The massive Marriott data breach affecting as many as 500 million individuals may be the work of hackers sponsored by the Chinese government, Reuters learned from several people investigating the incident.
Reuters’ sources said the hackers left behind some clues suggesting that the attack was part of an intelligence gathering operation conducted by the Chinese government. This assumption is based on the use of tools, techniques and procedures (TTPs) known to be associated with Chinese threat actors.
The potential involvement of the Chinese government in the breach suggests that the goal was espionage rather than financial gain.
However, Reuters’ sources admitted that since some of the hacking tools used in the attack are widely available, someone other than China could be behind the operation. Attribution is also made difficult by the fact that Marriott’s Starwood network had been compromised since 2014, which makes it more likely that several threat groups had access.
Marriott has refused to comment on the China attribution and representatives of the Chinese government reiterated that they oppose all types of cyberattacks.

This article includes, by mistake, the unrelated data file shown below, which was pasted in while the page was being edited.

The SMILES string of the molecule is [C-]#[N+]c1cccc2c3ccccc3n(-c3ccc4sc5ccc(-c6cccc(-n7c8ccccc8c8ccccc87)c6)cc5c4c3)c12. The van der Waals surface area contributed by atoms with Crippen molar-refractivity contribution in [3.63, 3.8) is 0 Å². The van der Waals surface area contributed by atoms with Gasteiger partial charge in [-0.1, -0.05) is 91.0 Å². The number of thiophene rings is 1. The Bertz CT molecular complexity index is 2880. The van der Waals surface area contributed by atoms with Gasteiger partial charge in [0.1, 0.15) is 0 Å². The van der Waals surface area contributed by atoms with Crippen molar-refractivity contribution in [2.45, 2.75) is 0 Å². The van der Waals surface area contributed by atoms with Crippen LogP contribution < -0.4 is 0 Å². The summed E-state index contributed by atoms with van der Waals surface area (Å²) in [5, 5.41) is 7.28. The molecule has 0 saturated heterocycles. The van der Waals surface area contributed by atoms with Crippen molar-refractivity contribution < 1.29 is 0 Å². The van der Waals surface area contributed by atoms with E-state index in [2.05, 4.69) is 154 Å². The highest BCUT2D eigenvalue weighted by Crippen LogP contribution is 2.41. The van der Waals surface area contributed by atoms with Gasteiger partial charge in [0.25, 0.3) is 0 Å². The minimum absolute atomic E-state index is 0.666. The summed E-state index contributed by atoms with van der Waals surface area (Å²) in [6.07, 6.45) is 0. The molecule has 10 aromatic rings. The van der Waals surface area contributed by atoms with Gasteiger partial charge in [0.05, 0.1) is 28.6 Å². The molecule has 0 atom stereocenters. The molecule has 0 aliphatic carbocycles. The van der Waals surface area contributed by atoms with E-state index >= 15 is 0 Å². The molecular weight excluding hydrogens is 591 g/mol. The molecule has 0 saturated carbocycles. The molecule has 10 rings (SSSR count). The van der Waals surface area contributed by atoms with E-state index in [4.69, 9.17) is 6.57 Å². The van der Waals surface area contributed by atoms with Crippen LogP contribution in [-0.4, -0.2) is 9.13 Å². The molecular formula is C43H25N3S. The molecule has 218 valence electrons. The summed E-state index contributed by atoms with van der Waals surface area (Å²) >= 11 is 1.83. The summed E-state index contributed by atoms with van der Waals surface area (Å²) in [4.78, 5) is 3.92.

China has been the main suspect in several high-profile attacks, including the massive breach disclosed by the U.S. Office of Personnel Management (OPM) in 2015.
Experts told Reuters that a cyber espionage operation could not be ruled out, especially judging by the duration of the campaign and the fact that the attackers managed to stay hidden for so long. Financially-motivated cybercriminals are typically more interested in obtaining the data quickly, even if their activities are more likely to be detected by the victim.
In January, China ordered Marriott to suspend its Chinese website and app for one week after a survey sent out by the company listed Tibet and Taiwan as countries – China says Tibet and Taiwan are its territory.
Marriott revealed on November 30 that roughly 500 million individuals who had stayed at Starwood hotels may have had their personal information stolen by hackers. The attackers accessed names, addresses, phone numbers, email addresses, passport numbers, travel information and, in some cases, payment card data.
The hotel giant learned of the breach on September 8, when one of its internal security tools detected suspicious activity related to the Starwood guest reservation database. The investigation launched by the company revealed that the unauthorized access may have dated as far back as 2014.
Unsurprisingly, several lawsuits have been filed against Marriott over the data breach, by both customers and investors.